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Headline: Mixed reaction to corporal punishment ban: All the way from delight to disappointment
Date: February 21, 1973
Banning of corporal punishment from British Columbia’s public schools has been the source of considerable controversy in the past week and as might be expected, the opinions of individual teachers vary widely on the subject.
However, on one aspect, there was virtually unanimous agreement: generally there has been no abuse of corporal punishment in schools in recent years.
In some District 33 schools the change was greeted with enthusiasm by teachers and pupils alike, while in others, teachers were quite skeptical. Straw votes in at least two elementary schools showed almost unanimous approval for the concept of retaining corporal punishment. In one school all of the teachers favoured the retention of the strap while in the other only one teacher out of 10 doubted the value of retaining corporal punishment as a deterrent to potentially unruly students.
At Rosedale Junior Secondary School the teachers and students took great pains to ensure that the banning of corporal punishment in schools would receive proper attention.
A special ceremony was held to mark the “end of the strap” and about 45 students sought the distinction of being the last person to be strapped. In the end, one ‘lucky’ volunteer won the draw and was paraded before the student body and received a token strapping. The strap will lie in state in a coffin created by woodwork class.
Principal of Rosedale Junior Secondary School John Neumann said he has “mixed feelings” about the new regulations as announced by Education Minister Hon. Eileen Dailly.
Mr. Neumann pointed out, “we knew this was coming so we experimented in not using it until Christmas. I believe that we don’t really need the strap, but there will be more of a hassle.”
He explained that now that the strap has been eliminated there will be greater contact with the parents and “some of them won’t like that.”
“Basically, I think it is better,” Mr. Neumann said. “But it will require more time and I am sure the kids won’t like the idea. As far as most students are concerned, they consider it greater punishment to have their parents contacted. Some even ask for the strap, rather than have us call home.”
Mr. Neumann agreed that quite possibly the strap would have greater value as a deterrent on the elementary level where expulsion from the school is less of a threat than at the secondary level.
Don Few, principal of Bernard Elementary School, said he was very pleased to “see it out of the elementary schools. I don’t think there is a place for it. Often it is the easiest way to solve disciplinary problems. Corporal punishment can become the first resort and not enough time is spent examining what the real problem is. At best it was only a temporary corrective device.”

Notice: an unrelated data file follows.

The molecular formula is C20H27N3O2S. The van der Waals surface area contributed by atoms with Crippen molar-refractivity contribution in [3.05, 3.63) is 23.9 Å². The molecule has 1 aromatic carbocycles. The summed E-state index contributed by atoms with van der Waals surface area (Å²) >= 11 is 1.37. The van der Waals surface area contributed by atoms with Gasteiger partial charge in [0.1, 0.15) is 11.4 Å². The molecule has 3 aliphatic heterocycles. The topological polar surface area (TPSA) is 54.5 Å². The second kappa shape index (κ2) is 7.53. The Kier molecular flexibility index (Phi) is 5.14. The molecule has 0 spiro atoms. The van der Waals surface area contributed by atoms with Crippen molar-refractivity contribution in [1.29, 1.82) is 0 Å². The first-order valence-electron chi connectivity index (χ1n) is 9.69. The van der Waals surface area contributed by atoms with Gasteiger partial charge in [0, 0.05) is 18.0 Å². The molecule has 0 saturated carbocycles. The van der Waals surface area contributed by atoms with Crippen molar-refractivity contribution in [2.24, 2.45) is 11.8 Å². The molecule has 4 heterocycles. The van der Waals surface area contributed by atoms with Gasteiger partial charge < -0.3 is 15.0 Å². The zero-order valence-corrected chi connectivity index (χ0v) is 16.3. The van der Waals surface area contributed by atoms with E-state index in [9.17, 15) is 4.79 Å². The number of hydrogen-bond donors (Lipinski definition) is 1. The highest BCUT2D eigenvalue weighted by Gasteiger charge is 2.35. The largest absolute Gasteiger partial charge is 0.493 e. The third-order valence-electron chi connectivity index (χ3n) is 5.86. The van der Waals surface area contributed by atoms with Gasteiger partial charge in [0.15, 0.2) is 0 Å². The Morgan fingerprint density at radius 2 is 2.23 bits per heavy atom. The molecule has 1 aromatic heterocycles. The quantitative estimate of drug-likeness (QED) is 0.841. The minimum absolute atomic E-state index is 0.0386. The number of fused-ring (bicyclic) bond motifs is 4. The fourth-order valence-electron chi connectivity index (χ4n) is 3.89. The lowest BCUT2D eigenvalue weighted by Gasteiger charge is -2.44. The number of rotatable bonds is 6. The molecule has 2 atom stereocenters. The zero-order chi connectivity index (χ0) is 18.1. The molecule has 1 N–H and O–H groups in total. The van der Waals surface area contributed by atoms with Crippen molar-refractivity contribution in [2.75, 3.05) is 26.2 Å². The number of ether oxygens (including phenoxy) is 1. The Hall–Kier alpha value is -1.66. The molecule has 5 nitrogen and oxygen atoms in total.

Over the past six or seven years, the strap has been used less each year, Mr. Few said, and added, “it was on its way out, it was something that belonged to another age.”
Elimination of the strap will perhaps lead to more counsellors on the elementary school level, Mr. Few said.
Peter Neumann, principal of Central Elementary School, also pointed out that the use of corporal punishment has been on the decrease in recent years. The addition of remedial staff on the elementary level has helped teachers cope with difficult students, he said.
“While we use it only rarely, if I had my choice, I would retain it,” Mr. Neumann said.
He pointed out that according to the previous regulations the strap could only be used in the sense of a kind and judicious parent.
“I doubt if there are very many parents who don’t find it necessary to give a child a smack at one time or another,” he noted. In conclusion Mr. Neumann noted, “I feel we can do without it.”
Les Tarmar, principal of Yarrow Elementary School, said he was in “complete disagreement with the government’s change.” He said, “I think the situation will be worsened … I don’t honestly think that there was any abuse of it.”
Students in one Grade 7 class at Yarrow were asked how many had ever had the strap and out of the whole class, only six had it in seven years in school. Of that six, two had the strap twice.
“There is a very small percentage of students who actually receive it, but it is there as a corrective measure when no other corrective measure works,” Mr. Tarmar said. “We try many things to cope with a child with problems and the very last thing is the strap.”
One principal, who asked that his name not be used, said he was “not too happy” with the new ruling. He said that in his opinion the strap is not “a misused item” and noted that all of his teachers are “a little anxious” about what affect the change will have on the students.